A Day to Remember Reliant Arena October 20, 2013
Sunday night, A Day to Remember brought its "House Party Tour" to Houston, stopping at Reliant Center for an extended evening of flamboyance, fury and even a little bit of theater.
True to its name, the show began with a video prologue, set at vocalist Jeremy McKinnon's house, where the rest of his band had planned a house party without his knowledge or consent. Unpracticed, McKinnon corralled his band mates into his garage to prepare for the gig.
From there, the curtain dropped, revealing a two-story house and garage door, which opened to reveal the band as fans screamed their praises. ADTR came out swinging, beginning their set with "All I Want," in which McKinnon tells his listeners to keep their hopes high and their heads low.
For nearly two full hours, the crowd was hysteric. Circle- and mosh-pits abounded; clothes and water bottles were thrown overhead; the crowd surfing was incessant.
"Don't let me die, Houston," McKinnon said, emerging from behind the garage in a gigantic, plastic bubble a la Wayne Coyne. "I trust you!" And as he barreled toward the crowd, guitarist and backup vocalist Neil Westfall took over the reins for the first verse and chorus of "It's Complicated."
Before performing "You Had Me at Hello," a softer, melodic track off the group's 2005 debut album, McKinnon asked everyone to raise their cell phones into the air. Everyone obliged, except a handful of older fans who had lighters and went old-school with it.
During a cover of The Fray's "Over My Head (Cable Car)," Santa and a few of his elves pranced around the stage with T-shirt guns, shooting ADTR paraphernalia into the masses. A young woman threw her bra onstage, and the band responded in kind by tossing countless rolls of toilet paper into the crowd. Pyrotechnics became a regular thing about halfway through the show, too.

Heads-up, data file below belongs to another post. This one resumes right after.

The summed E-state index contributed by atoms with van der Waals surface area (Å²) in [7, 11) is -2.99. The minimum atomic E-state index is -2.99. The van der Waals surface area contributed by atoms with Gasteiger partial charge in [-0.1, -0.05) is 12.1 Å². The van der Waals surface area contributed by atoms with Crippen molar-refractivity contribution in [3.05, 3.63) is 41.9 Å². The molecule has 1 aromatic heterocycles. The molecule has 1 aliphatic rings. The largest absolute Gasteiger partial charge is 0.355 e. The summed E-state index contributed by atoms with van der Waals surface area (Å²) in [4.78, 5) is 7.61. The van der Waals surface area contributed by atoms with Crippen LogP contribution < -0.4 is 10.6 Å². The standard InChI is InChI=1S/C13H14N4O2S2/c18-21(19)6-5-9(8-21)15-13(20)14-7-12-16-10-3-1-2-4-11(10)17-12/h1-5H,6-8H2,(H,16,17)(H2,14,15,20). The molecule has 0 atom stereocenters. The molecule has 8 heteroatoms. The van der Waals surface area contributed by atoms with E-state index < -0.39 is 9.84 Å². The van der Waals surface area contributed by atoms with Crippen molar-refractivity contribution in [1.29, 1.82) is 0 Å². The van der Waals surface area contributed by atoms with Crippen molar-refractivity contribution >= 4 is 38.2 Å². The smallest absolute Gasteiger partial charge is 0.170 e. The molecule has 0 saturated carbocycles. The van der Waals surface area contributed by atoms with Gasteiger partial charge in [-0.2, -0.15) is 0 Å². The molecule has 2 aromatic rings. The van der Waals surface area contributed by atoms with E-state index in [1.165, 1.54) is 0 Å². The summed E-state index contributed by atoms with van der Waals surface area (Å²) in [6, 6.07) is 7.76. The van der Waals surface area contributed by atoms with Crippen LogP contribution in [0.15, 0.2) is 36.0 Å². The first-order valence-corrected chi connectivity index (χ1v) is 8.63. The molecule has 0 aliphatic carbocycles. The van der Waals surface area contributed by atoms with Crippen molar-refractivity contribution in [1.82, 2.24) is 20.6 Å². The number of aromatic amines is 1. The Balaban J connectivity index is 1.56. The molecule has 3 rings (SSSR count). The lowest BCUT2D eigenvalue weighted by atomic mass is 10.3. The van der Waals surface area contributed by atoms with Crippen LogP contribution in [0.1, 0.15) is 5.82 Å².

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For the encore, several fans were invited onstage to join in the festivities (aka attend the house party) for "All Signs Point to Lauderdale." A few police officers tried to shut down the party, but ADTR and their devoted followers were unswayed. It took a cardboard helicopter descending from the skies and literally setting the garage's roof on fire to finally bring the night to an end.
When all was said and done as the fire burned on, McKinnon announced that his bandmates were never again welcome to throw a party at his house. The band then held hands, took a simultaneous bow, and a curtain reading "The End" fell from the ceiling.
Pop-mosh has never been so polished.
Personal Bias: I first saw ADTR at Warehouse Live in 2011. I wasn't familiar with there music then but was so impressed by their performance, I got acquainted quickly. I was excited to see them again.
Overheard In the Crowd: Walking around the venue in a Texans T-shirt, one guy approached me and attempted to give me an unsolicited hug. As he stretched out his arms, he said, "Hug it out, man," and his facial expression read, "I know those feels."
Random Notebook Dump: Watching parents' faces at these concerts is priceless.
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